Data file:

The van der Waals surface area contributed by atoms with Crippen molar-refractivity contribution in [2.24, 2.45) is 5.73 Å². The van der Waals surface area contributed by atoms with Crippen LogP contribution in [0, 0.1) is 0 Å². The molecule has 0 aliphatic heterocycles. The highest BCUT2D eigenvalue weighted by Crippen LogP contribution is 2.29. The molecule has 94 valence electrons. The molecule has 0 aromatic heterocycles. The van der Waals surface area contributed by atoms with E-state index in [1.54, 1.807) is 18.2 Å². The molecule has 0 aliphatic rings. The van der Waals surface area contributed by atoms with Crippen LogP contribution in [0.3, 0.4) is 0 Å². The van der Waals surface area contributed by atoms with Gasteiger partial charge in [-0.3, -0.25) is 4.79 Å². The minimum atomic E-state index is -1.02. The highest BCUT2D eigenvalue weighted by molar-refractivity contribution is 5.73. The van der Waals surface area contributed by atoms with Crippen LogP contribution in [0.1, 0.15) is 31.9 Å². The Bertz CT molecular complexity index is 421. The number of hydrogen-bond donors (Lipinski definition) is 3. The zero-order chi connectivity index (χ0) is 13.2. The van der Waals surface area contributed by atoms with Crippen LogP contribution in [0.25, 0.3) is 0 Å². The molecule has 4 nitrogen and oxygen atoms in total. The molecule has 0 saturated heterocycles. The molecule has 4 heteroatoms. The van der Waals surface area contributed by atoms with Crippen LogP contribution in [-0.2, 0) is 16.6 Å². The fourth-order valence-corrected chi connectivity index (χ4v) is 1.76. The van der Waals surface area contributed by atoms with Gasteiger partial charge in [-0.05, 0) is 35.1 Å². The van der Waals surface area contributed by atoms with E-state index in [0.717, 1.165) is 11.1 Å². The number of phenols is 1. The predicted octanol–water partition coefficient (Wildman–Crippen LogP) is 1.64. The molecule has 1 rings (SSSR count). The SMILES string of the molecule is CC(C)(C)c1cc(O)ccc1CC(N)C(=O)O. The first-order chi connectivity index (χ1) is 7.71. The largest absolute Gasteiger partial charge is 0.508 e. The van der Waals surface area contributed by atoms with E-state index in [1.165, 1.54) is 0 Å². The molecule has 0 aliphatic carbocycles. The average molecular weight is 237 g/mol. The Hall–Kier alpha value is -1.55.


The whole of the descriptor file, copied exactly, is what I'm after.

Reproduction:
The van der Waals surface area contributed by atoms with Crippen molar-refractivity contribution in [2.24, 2.45) is 5.73 Å². The van der Waals surface area contributed by atoms with Crippen LogP contribution in [0, 0.1) is 0 Å². The molecule has 0 aliphatic heterocycles. The highest BCUT2D eigenvalue weighted by Crippen LogP contribution is 2.29. The molecule has 94 valence electrons. The molecule has 0 aromatic heterocycles. The van der Waals surface area contributed by atoms with E-state index in [1.54, 1.807) is 18.2 Å². The molecule has 0 aliphatic rings. The van der Waals surface area contributed by atoms with Crippen LogP contribution in [0.3, 0.4) is 0 Å². The van der Waals surface area contributed by atoms with Gasteiger partial charge in [-0.3, -0.25) is 4.79 Å². The minimum atomic E-state index is -1.02. The highest BCUT2D eigenvalue weighted by molar-refractivity contribution is 5.73. The van der Waals surface area contributed by atoms with Crippen LogP contribution in [0.1, 0.15) is 31.9 Å². The Bertz CT molecular complexity index is 421. The number of hydrogen-bond donors (Lipinski definition) is 3. The zero-order chi connectivity index (χ0) is 13.2. The van der Waals surface area contributed by atoms with Crippen LogP contribution in [0.25, 0.3) is 0 Å². The molecule has 4 nitrogen and oxygen atoms in total. The molecule has 0 saturated heterocycles. The molecule has 4 heteroatoms. The van der Waals surface area contributed by atoms with Crippen LogP contribution in [-0.2, 0) is 16.6 Å². The fourth-order valence-corrected chi connectivity index (χ4v) is 1.76. The van der Waals surface area contributed by atoms with Gasteiger partial charge in [-0.05, 0) is 35.1 Å². The van der Waals surface area contributed by atoms with E-state index in [0.717, 1.165) is 11.1 Å². The number of phenols is 1. The predicted octanol–water partition coefficient (Wildman–Crippen LogP) is 1.64. The molecule has 1 rings (SSSR count). The SMILES string of the molecule is CC(C)(C)c1cc(O)ccc1CC(N)C(=O)O. The first-order chi connectivity index (χ1) is 7.71. The largest absolute Gasteiger partial charge is 0.508 e. The van der Waals surface area contributed by atoms with E-state index in [1.165, 1.54) is 0 Å². The molecule has 0 aliphatic carbocycles. The average molecular weight is 237 g/mol. The Hall–Kier alpha value is -1.55.